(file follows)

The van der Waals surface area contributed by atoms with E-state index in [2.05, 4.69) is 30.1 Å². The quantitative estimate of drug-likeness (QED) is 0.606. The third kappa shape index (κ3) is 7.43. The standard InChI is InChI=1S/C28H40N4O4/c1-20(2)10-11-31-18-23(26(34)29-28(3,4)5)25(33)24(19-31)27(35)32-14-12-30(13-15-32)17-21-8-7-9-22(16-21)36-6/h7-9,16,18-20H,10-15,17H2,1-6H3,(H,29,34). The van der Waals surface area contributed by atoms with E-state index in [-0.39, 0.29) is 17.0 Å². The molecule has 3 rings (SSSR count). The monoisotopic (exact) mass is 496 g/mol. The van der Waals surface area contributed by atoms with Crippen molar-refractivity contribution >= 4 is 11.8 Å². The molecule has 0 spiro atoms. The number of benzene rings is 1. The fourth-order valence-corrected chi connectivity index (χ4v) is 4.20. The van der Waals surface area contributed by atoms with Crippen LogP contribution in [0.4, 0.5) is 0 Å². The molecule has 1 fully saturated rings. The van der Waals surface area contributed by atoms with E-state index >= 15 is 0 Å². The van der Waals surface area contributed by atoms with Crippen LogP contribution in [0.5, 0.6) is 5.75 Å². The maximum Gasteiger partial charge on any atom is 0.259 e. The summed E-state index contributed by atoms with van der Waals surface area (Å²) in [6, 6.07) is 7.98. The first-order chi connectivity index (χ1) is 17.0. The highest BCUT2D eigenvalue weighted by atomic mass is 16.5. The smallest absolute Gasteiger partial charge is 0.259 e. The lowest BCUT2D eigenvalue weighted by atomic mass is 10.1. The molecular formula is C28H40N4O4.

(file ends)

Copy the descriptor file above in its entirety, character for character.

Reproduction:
The van der Waals surface area contributed by atoms with E-state index in [2.05, 4.69) is 30.1 Å². The quantitative estimate of drug-likeness (QED) is 0.606. The third kappa shape index (κ3) is 7.43. The standard InChI is InChI=1S/C28H40N4O4/c1-20(2)10-11-31-18-23(26(34)29-28(3,4)5)25(33)24(19-31)27(35)32-14-12-30(13-15-32)17-21-8-7-9-22(16-21)36-6/h7-9,16,18-20H,10-15,17H2,1-6H3,(H,29,34). The van der Waals surface area contributed by atoms with E-state index in [-0.39, 0.29) is 17.0 Å². The molecule has 3 rings (SSSR count). The monoisotopic (exact) mass is 496 g/mol. The van der Waals surface area contributed by atoms with Crippen molar-refractivity contribution >= 4 is 11.8 Å². The molecule has 0 spiro atoms. The number of benzene rings is 1. The fourth-order valence-corrected chi connectivity index (χ4v) is 4.20. The van der Waals surface area contributed by atoms with Crippen LogP contribution in [0.4, 0.5) is 0 Å². The molecule has 1 fully saturated rings. The van der Waals surface area contributed by atoms with E-state index >= 15 is 0 Å². The van der Waals surface area contributed by atoms with Crippen LogP contribution in [0.5, 0.6) is 5.75 Å². The maximum Gasteiger partial charge on any atom is 0.259 e. The summed E-state index contributed by atoms with van der Waals surface area (Å²) in [6, 6.07) is 7.98. The first-order chi connectivity index (χ1) is 17.0. The highest BCUT2D eigenvalue weighted by atomic mass is 16.5. The smallest absolute Gasteiger partial charge is 0.259 e. The lowest BCUT2D eigenvalue weighted by atomic mass is 10.1. The molecular formula is C28H40N4O4.